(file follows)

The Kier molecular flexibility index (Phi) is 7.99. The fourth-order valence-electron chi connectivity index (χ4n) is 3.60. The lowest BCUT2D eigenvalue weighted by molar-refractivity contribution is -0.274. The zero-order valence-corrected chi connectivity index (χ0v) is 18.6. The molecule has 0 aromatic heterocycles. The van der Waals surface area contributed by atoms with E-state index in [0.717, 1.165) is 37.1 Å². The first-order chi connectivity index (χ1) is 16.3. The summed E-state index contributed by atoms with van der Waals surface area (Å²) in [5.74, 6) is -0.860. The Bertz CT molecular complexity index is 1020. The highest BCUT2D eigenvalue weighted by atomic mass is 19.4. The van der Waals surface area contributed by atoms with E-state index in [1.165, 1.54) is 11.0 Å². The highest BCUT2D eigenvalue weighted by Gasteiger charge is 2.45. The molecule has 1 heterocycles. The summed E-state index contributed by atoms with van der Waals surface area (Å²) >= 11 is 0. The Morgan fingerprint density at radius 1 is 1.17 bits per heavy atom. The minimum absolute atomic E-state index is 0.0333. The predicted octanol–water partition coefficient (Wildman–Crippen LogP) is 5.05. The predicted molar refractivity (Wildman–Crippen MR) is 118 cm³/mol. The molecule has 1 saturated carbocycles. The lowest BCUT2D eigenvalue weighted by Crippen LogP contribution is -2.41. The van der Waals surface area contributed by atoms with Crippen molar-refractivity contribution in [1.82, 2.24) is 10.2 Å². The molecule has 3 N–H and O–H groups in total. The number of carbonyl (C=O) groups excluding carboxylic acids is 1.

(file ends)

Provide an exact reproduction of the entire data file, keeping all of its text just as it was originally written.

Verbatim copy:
The Kier molecular flexibility index (Phi) is 7.99. The fourth-order valence-electron chi connectivity index (χ4n) is 3.60. The lowest BCUT2D eigenvalue weighted by molar-refractivity contribution is -0.274. The zero-order valence-corrected chi connectivity index (χ0v) is 18.6. The molecule has 0 aromatic heterocycles. The van der Waals surface area contributed by atoms with E-state index in [0.717, 1.165) is 37.1 Å². The first-order chi connectivity index (χ1) is 16.3. The summed E-state index contributed by atoms with van der Waals surface area (Å²) in [5.74, 6) is -0.860. The Bertz CT molecular complexity index is 1020. The highest BCUT2D eigenvalue weighted by atomic mass is 19.4. The van der Waals surface area contributed by atoms with E-state index in [1.165, 1.54) is 11.0 Å². The highest BCUT2D eigenvalue weighted by Gasteiger charge is 2.45. The molecule has 1 heterocycles. The summed E-state index contributed by atoms with van der Waals surface area (Å²) >= 11 is 0. The Morgan fingerprint density at radius 1 is 1.17 bits per heavy atom. The minimum absolute atomic E-state index is 0.0333. The predicted octanol–water partition coefficient (Wildman–Crippen LogP) is 5.05. The predicted molar refractivity (Wildman–Crippen MR) is 118 cm³/mol. The molecule has 1 saturated carbocycles. The lowest BCUT2D eigenvalue weighted by Crippen LogP contribution is -2.41. The van der Waals surface area contributed by atoms with Crippen molar-refractivity contribution in [1.82, 2.24) is 10.2 Å². The molecule has 3 N–H and O–H groups in total. The number of carbonyl (C=O) groups excluding carboxylic acids is 1.